But the Liberals don't want you to worry about the deficit anyway. They'd prefer to focus on other big numbers — most particularly, on this day, an additional $80 billion for infrastructure over the next 12 years.  That amounts to an expansion of the Liberals' campaign commitment of an extra $60 billion over the next 10 years.

 

 

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3 minutes ago, Neversummer said:

So here is today's update on the Liberal budget ... gets even worst.  This kid PM is spending like his rich dad is going to cover his line of credit!   Except it will be my kids and grandkids ... or the next Conservative government that will inherit a trillion dollar debt!

 

But the Liberals don't want you to worry about the deficit anyway. They'd prefer to focus on other big numbers — most particularly, on this day, an additional $80 billion for infrastructure over the next 12 years.  That amounts to an expansion of the Liberals' campaign commitment of an extra $60 billion over the next 10 years.

 

 

 

You can't compete on the global stage if your country has a weak infrastructure.

 

Say what you want about Liberal spending, but infrastructure spending in this country is long overdue. You can only neglect it for so long.

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5 minutes ago, DeNiro said:

 

You can't compete on the global stage if your country has a weak infrastructure.

 

Say what you want about Liberal spending, but infrastructure spending in this country is long overdue. You can only neglect it for so long.

We will be neglecting it for decades in the future while our grandkids will be paying of this clowns debt.

 

 

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4 minutes ago, Ryan Strome said:

We will be neglecting it for decades in the future while our grandkids will be paying of this clowns debt.

 

 

 

This country will have quite a bit of debt regardless if it doesn't start getting it's resources to market in an efficient way. Infrastructure is part of that.

 

I know everyone wants to blame the Liberals for this countries problems, but they started way before Trudeau entered office a year ago. Stephen Harper failed on every front to make this country a world player in the energy sector, and now our economy is suffering for it.

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1 minute ago, DeNiro said:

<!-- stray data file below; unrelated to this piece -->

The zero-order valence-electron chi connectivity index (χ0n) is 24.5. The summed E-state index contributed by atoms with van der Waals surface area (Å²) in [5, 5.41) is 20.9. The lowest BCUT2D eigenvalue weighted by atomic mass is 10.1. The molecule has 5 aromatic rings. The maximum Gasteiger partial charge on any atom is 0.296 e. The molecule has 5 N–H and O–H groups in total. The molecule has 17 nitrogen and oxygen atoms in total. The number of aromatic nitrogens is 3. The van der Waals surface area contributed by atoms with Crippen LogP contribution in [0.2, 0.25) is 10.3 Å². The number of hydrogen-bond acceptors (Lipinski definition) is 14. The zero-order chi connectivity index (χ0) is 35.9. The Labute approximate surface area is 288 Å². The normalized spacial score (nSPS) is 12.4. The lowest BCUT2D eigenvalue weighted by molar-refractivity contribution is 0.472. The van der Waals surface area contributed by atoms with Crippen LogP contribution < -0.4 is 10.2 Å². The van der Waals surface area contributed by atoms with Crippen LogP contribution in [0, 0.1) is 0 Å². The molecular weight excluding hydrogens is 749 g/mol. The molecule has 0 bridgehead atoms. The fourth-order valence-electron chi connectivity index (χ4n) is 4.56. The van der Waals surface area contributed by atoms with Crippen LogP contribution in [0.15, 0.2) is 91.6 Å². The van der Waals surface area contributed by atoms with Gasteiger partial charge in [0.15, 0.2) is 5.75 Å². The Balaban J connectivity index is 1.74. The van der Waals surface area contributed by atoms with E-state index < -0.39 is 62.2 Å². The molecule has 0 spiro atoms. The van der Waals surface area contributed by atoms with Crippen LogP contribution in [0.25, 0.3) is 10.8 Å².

This country will have quite a bit of debt regardless if it doesn't start getting it's resources to market in an efficient way. Infrastructure is part of that.

 

I know everyone wants to blame the Liberals for this countries problems, but they started way before Trudeau entered office a year ago. Stephen Harper failed on every front to make this country a world player in the energy sector, and now our economy is suffering for it.

Please don't talk to me about energy. 15 plus years in the game. You live in a province that staunchly opposes getting oil to market. 

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1 minute ago, Ryan Strome said:

Please don't talk to me about energy. 15 plus years in the game. You live in a province that staunchly opposes getting oil to market. 

 

No we opposed a pipeline that didn't make sense both on the route it went, and the benefit vs cost for us. There's a big difference.

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Just now, DeNiro said:

 

No we opposed a pipeline that didn't make sense both on the route it went, and the benefit vs cost for us. There's a big difference.

The premier felt the price was right. That's fine, B.C's number one industry is tourism, it should do well while Alberta is hurting(not saying the pipeline would make a difference)with low oil prices. 

 

Btw I'm born and raised in the Okanagan.

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On 26/03/2016 at 4:06 PM, King Heffy said:

It's important that we clean up our international reputation.  Spending to house refugees is infinitely better than the previous government who insisted on wasting our tax dollars to bomb the crap out of foreign lands.   

The last war Canada had any major involvement in was Afghanistan. The Liberals under Chretien sent us there.

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Just now, Ryan Strome said:

The premier felt the price was right. That's fine, B.C's number one industry is tourism, it should do well while Alberta is hurting(not saying the pipeline would make a difference)with low oil prices.